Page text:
At one Soldotna gun supply store, national news drives local sales
When there’s a big national news cycle, Michael Modrell knows.
Not just from the Google Alerts he gets to his email or the news he sees on his phone. But also from the business in his store.
“Any time anything happens with Congress or the Supreme Court or gun control is brought up, people always come in and talk about it," he said.
Modrell manages Soldotna Ammunition on Kalifornsky Beach Road.
He said whenever there’s unrest or something big in the news in the Lower 48 — even if it has little or no direct connection to Alaska — people come in and start stockpiling.
That’s especially true when there’s any news related to gun control. Last week, Congress passed a gun law, the Bipartisan Safer Communities Act, which enhances background checks for young people and funds risk prevention programs, among some other measures.
“The gun control one always makes people feel like now is the time to hurry up and buy these things that they worry they won’t be able to get later in the year," Modrell said.
But he said spikes in business are not exclusive to gun control conversations.
When the Supreme Court overturned Roe v. Wade last week, customers from all sides of the political spectrum came in to buy supply and talk politics. That was also true in 2020 and 2021, during the election and Black Lives Matter protests.
"It doesn't matter if it’s even happening in our community," Modrell said. "It’s just, people fear that it’s happening at all, in our nation. They feel this is the time to get stocked up on whatever.”
Modrell said some customers are concerned about personal safety when riots are happening in the Lower 48.
But he said in large part, the buyers stock up because they’re worried about the ongoing ammunition shortage that has hit gun supply stores around the country. And they think that any sort of unrest or chaos in the Lower 48 could make that shortage worse.
That shortage started in 2020 came from a combination of national turmoil and production setbacks.
Modrell said the shortage has improved, as vendors and buyers have caught up with the pent up demand. Still, it isn’t entirely resolved. At his store Wednesday, there were rows of empty shelves where there would normally be stacks and stacks of boxes.
And, not unlike the toilet paper crisis early in the pandemic, panic buying has just been making the problem worse.
"It always causes that little bit of panic," Modrell said. "And we financially benefit from it. But we try not to encourage it, because a panicked customer base doesn’t really help anything.”
Customer Steve Milliron comes into the store two or three times a week to check out new inventory. It’s not far from his house and he knows the guys in the store.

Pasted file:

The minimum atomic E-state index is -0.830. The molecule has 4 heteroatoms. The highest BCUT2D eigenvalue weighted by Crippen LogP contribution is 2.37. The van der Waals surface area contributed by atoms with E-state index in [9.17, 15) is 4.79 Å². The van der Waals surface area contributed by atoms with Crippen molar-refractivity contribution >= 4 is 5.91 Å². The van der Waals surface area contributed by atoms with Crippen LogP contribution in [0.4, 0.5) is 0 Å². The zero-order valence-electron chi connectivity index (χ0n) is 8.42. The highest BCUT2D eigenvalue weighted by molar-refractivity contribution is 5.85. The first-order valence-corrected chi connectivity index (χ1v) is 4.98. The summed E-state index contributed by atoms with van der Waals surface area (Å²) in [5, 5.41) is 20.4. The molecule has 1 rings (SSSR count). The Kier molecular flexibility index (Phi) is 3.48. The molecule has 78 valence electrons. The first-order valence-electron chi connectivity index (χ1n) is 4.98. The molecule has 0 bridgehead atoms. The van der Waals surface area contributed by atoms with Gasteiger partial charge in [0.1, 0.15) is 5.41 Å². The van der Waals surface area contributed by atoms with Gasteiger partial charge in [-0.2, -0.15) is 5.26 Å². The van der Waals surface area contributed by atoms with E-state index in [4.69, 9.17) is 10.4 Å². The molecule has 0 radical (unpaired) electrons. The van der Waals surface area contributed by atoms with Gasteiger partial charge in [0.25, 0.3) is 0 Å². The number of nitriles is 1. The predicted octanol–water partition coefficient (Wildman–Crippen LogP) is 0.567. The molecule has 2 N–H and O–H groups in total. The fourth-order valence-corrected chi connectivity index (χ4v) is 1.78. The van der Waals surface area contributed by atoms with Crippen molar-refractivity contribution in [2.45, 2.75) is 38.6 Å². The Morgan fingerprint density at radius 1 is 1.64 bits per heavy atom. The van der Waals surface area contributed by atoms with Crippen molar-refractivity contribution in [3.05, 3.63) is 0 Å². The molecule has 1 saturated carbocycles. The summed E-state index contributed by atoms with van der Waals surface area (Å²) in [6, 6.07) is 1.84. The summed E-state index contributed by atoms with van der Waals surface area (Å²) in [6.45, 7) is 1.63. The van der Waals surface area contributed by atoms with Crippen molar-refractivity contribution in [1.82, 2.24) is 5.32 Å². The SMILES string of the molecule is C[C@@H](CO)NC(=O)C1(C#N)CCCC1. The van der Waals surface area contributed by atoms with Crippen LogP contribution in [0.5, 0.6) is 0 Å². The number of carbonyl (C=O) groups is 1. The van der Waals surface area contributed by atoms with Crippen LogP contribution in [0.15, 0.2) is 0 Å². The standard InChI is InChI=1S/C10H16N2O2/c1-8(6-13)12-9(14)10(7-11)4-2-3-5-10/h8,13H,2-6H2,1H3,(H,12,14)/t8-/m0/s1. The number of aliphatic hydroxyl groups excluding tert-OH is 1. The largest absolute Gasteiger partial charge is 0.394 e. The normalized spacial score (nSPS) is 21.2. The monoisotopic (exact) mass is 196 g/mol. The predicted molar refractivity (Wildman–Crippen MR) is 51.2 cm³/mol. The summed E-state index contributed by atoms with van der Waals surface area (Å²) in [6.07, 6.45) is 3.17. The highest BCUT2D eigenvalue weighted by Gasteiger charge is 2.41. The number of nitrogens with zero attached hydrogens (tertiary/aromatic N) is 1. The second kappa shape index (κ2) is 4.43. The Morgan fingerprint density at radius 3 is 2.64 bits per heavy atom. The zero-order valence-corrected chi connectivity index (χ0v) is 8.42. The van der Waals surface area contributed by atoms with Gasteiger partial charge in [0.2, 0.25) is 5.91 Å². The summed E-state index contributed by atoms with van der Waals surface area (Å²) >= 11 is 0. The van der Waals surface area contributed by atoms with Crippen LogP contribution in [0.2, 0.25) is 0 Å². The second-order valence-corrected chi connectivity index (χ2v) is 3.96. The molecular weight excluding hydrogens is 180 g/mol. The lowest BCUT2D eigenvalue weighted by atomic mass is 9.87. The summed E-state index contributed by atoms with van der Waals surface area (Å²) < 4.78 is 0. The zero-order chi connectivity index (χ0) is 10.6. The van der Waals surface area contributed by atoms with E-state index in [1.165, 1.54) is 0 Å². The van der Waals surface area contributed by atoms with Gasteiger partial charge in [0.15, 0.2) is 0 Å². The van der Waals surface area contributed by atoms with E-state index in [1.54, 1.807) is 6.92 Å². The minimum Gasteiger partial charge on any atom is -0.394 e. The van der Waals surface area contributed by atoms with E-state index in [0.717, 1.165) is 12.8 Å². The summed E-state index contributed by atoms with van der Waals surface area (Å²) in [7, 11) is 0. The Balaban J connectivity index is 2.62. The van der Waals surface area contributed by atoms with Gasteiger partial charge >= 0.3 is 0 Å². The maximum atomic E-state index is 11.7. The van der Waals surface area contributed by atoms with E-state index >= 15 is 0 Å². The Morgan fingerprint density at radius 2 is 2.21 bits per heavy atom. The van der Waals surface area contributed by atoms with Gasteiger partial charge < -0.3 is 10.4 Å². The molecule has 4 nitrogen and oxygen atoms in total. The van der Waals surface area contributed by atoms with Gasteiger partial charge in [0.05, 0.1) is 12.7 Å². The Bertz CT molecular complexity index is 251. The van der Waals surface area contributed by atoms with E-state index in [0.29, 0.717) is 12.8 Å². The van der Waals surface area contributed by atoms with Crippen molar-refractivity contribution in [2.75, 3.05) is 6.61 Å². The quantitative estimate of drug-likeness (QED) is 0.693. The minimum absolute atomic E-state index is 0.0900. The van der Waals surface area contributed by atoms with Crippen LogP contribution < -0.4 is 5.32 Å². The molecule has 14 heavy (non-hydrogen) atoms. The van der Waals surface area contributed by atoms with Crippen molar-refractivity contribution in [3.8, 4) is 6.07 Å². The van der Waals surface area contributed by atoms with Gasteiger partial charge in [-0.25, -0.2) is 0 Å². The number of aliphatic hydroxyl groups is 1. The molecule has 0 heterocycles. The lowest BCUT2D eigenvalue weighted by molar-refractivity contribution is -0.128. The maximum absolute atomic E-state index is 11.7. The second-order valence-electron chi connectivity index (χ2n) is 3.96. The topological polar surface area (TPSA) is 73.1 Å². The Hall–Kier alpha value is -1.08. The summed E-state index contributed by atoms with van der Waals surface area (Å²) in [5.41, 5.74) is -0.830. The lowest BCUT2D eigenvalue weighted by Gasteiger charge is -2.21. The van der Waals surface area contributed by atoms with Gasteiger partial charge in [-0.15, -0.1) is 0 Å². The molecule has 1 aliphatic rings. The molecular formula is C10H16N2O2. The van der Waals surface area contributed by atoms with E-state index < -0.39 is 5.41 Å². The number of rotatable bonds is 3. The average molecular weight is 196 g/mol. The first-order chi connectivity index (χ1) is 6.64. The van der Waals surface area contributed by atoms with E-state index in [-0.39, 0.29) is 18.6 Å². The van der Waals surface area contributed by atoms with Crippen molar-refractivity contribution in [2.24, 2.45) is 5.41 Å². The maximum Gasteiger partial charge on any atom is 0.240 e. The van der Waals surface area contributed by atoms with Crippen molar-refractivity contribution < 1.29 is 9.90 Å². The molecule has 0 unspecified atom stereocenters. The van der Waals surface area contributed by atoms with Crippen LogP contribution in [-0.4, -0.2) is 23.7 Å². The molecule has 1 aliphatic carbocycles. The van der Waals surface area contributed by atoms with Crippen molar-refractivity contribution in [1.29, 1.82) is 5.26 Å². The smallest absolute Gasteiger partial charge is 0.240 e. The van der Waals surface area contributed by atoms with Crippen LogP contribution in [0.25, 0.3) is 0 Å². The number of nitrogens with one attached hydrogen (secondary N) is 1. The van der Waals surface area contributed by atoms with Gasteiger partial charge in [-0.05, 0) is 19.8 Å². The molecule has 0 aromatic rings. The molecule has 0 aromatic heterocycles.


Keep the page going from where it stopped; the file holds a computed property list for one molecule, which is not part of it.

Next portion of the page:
He’s noticed the ammunition shortage. He said he was shooting less to spare his ammo when it was at its peak.
“And so what I think it’s causing me to do is just try to probably keep more of a supply of ammo than I did before," Milliron said. "And I always try to replace what I shoot.”
When something does pop up, he said, he might be more likely to come in, since things aren’t always available. And he thinks his friends are doing much of the same.
“Not so much hoarding, but just because you don’t know when you can find it," he said. "And sometimes a couple boxes of things will show up, just randomly, and you go, ‘Oh, I could use that.’ and you get it and you don’t see it again for months. So it was a good thing that you did.”
It’s not just recreational gun owners like Milliron that are driving sales.
Soldotna Ammo sells supply to subsistence hunters in rural Alaska. And Modrell said those hunters, too, are stocking up — buying more supply at one time in case ammo hits another supply chain hitch.
"I’ve been planning to try to go to Bethel and Mountain Village and a few of those ones around there to see what it’s been like there," Modrell said. "I know the prices they’re charging for now are much higher because a lot of them, just like a lot of businesses, do a percentage over what they pay. And the cost for the ammo costs more now, the shipping it out there cost more now. There are hazmat fees that we didn’t use to have.”
But not everyone’s buying. Some people just want to see what other gun owners are thinking.
Modrell pointed to one customer on the security camera, who was browsing at a glass case. He said he comes in almost everyday, though he rarely buys anything.
"People spend more time in the shop, even if they’re shopping less," Modrell said. "Because they want to talk about whatever big thing happened.”
As long as people feel like there are big things happening nationally, he's not sure that traffic will let up any time soon.
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